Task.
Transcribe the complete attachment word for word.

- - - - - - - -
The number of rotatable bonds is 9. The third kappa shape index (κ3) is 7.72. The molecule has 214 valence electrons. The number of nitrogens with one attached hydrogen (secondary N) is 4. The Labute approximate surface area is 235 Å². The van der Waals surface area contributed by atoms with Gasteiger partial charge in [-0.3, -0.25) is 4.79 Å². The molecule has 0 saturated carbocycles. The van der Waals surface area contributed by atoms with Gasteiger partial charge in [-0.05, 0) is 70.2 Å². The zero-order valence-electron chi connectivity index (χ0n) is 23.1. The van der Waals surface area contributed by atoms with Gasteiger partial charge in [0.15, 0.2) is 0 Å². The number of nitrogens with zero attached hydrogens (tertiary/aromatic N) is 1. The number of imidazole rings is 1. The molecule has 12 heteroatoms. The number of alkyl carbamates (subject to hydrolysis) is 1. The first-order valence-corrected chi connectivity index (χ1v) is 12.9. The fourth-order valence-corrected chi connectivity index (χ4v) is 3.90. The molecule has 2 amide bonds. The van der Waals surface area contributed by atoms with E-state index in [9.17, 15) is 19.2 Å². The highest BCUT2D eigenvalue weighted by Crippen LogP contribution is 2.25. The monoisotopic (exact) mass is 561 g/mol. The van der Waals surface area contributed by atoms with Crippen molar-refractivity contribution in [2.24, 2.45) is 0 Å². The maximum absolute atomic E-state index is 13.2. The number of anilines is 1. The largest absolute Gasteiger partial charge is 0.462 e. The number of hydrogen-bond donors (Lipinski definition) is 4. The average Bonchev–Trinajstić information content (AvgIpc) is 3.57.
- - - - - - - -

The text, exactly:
The number of rotatable bonds is 9. The third kappa shape index (κ3) is 7.72. The molecule has 214 valence electrons. The number of nitrogens with one attached hydrogen (secondary N) is 4. The Labute approximate surface area is 235 Å². The van der Waals surface area contributed by atoms with Gasteiger partial charge in [-0.3, -0.25) is 4.79 Å². The molecule has 0 saturated carbocycles. The van der Waals surface area contributed by atoms with Gasteiger partial charge in [-0.05, 0) is 70.2 Å². The zero-order valence-electron chi connectivity index (χ0n) is 23.1. The van der Waals surface area contributed by atoms with Gasteiger partial charge in [0.15, 0.2) is 0 Å². The number of nitrogens with zero attached hydrogens (tertiary/aromatic N) is 1. The number of imidazole rings is 1. The molecule has 12 heteroatoms. The number of alkyl carbamates (subject to hydrolysis) is 1. The first-order valence-corrected chi connectivity index (χ1v) is 12.9. The fourth-order valence-corrected chi connectivity index (χ4v) is 3.90. The molecule has 2 amide bonds. The van der Waals surface area contributed by atoms with E-state index in [9.17, 15) is 19.2 Å². The highest BCUT2D eigenvalue weighted by Crippen LogP contribution is 2.25. The monoisotopic (exact) mass is 561 g/mol. The van der Waals surface area contributed by atoms with Crippen molar-refractivity contribution in [2.24, 2.45) is 0 Å². The maximum absolute atomic E-state index is 13.2. The number of anilines is 1. The largest absolute Gasteiger partial charge is 0.462 e. The number of hydrogen-bond donors (Lipinski definition) is 4. The average Bonchev–Trinajstić information content (AvgIpc) is 3.57.